By Alejandra Pulido-Guzman - Lethbridge Herald on February 10, 2024.
Artificial Intelligence has joined the archives team at the Galt Museum and Archives through an innovative AI model developed by a Swiss company specifically for archives.
Head Archivist Andrew Chernevych, said this week the AI model Archipanion offers users a better and more effective way to search for images within the museum’s database.
“This project has been coming for probably nine months since we started and finally it’s ready to be used by anybody,” said Chernevych
He explained that the Galt has a lot of images in the archives with many of them on the website, but plenty could potentially be showcased and used by the community. However, they need to be organized in a way that makes them accessible, searchable and properly documented.
Â Chernevych said unfortunately the process is time-consuming because staff have to scan the images and input the metadata for each picture individually, describing who is on the picture, when it was taken, what you can see on the picture or the context. If it is a picture from the Lethbridge Herald they would source the article associated with the image.
“We don’t have enough resources to do all that work. Various volunteers have been doing it at various times, but it is very slow. We managed to scan thousands of pictures and we have them, but we cannot really showcase them because the descriptions are not available,” said Chernevych.
He said this is where AI comes in. They can now upload those images into Archipanion where they are analyzed and interpreted without a description and Archipanion’s integration transforms them into a searchable online collection by skipping the very time-consuming archival process that normally keeps records inaccessible for years.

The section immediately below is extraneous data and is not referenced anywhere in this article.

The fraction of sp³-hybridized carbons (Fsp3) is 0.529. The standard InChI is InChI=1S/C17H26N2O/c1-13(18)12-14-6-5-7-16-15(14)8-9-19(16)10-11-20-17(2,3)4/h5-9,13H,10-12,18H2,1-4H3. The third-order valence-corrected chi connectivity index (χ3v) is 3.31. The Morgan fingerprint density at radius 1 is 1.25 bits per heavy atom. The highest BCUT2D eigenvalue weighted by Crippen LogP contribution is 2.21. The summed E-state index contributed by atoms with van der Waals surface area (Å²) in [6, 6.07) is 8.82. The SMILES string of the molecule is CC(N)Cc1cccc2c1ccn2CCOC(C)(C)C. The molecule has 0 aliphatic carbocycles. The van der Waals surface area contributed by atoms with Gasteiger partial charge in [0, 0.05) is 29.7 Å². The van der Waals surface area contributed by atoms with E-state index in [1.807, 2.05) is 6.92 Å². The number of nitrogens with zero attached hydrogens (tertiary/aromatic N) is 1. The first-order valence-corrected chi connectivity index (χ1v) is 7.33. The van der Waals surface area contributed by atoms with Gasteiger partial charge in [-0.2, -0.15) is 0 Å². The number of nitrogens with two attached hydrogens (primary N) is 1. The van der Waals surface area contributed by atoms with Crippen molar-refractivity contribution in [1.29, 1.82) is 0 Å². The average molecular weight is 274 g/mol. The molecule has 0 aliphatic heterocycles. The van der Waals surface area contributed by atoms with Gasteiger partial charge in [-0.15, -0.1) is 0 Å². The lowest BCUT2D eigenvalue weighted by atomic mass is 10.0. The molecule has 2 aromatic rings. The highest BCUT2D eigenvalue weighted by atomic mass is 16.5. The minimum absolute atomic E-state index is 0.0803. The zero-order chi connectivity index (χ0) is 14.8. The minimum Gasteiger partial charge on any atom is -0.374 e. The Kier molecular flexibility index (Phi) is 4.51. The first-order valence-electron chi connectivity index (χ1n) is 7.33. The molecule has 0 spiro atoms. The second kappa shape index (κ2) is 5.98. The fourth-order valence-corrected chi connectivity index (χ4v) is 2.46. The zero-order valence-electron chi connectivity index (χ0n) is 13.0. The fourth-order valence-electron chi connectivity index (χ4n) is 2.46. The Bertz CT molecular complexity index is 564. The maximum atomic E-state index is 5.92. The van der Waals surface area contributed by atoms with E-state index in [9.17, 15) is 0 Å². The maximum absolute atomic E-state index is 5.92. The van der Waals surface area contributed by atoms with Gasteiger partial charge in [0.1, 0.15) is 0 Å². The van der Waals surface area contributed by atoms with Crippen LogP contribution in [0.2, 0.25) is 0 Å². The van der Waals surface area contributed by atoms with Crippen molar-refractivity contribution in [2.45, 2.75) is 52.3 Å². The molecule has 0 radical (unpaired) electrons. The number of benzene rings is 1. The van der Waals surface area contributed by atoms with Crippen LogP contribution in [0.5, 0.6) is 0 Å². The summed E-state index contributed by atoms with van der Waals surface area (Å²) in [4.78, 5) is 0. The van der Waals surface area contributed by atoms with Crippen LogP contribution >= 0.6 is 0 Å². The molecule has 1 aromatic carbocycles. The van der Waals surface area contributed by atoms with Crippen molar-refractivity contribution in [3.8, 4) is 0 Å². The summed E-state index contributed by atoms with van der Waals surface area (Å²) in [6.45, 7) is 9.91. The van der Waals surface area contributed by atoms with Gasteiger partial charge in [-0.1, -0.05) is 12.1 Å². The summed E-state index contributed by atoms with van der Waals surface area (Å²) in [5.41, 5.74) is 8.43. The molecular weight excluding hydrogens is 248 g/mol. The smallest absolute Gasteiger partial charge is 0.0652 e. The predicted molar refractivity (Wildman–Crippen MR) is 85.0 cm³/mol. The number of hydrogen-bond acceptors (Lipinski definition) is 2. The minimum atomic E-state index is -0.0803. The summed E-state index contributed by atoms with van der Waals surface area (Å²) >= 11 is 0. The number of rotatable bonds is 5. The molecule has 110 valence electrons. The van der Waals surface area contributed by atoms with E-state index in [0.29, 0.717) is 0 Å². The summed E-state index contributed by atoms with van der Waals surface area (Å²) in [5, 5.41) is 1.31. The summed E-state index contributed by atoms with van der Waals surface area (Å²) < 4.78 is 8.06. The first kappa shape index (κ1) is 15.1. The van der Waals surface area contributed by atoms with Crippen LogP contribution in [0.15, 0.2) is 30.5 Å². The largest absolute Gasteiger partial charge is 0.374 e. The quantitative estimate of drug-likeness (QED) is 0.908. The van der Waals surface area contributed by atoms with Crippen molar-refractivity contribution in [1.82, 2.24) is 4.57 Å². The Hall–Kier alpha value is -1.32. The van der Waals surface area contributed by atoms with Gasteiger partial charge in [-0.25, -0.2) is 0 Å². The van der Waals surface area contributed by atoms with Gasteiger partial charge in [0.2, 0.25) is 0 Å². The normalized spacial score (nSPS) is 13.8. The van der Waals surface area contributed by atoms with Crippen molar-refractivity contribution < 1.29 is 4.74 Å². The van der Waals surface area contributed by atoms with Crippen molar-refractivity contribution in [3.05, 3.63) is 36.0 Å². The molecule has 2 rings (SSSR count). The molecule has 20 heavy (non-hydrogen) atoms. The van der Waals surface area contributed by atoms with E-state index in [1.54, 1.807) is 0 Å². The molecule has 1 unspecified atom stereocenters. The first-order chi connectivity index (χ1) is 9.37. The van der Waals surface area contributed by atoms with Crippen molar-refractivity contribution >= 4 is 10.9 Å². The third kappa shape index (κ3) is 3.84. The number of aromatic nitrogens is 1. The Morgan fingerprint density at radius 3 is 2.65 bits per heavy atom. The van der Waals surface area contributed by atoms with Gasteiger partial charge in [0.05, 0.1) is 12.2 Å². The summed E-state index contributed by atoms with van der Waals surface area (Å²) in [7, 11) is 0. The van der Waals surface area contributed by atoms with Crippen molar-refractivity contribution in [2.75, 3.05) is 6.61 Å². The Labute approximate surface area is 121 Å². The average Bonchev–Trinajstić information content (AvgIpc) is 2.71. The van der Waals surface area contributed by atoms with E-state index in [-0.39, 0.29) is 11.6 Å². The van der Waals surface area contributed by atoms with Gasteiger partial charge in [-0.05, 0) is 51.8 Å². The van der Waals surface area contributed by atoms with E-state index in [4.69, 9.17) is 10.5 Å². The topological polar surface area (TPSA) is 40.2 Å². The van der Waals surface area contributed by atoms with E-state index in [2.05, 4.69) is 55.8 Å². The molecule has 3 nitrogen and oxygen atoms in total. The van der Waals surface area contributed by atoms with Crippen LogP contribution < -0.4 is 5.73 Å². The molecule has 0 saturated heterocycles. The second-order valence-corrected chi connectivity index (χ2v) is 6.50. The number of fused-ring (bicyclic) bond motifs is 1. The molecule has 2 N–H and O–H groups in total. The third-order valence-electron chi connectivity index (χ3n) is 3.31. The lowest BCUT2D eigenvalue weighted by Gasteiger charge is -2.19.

“Users can simply input a question or phrase, such as ‘people eating,’ and the system instantly retrieves a wide range of social situations related to meals, encompassing restaurants, picnics, and country fairs,” said Chernevych.
He said users can find images even without a specific description, as Archipanion comprehends the underlying concept and delivers relevant images within seconds.
“You can search for dangerous activities, and it will show you everything from the electricians climbing the poles to kids on the swing, whatever AI considers to be a dangerous activity in some way,” said Chernevych.
He said one thing the model is struggling with is detecting images related to Indigenous people because it is not familiar with Blackfoot culture.
“We’re actively fixing this problem right now. We launched a separate sub-project specifically to deal with this problem. There is a team in partnership and collaboration with the Archipanion and the university in Switzerland and they are using their scholars’ team to do a model training,” said Chernevych.
He explained this is being done in partnership with Swiss teams because that is where the AI model was developed.
“This advancement ensures that the rich visual heritage preserved within the Galt archive can be easily explored and enjoyed by individuals from all walks of life. In the future, this capacity will be built into new-generation content management systems, like the InMagic Discovery Interface that we are currently using now,” said Chernevych.
He said they anticipate that 16,000 Herald images will be made available on Archipanion in a short timeframe, with ongoing expansion in the years ahead.
“I would like to emphasize the crucial role that the Friends of the Galt played in this project actually taking place. They’ve been on board with the project from the very beginning, they provided funding for actually making it happen and to make sure we have the capacity to continue with that, to have the annual subscription and so that it becomes available for everybody in the community,” said Chernevych.
To access the AI model and search for images visit http://www.galt.archipanion.com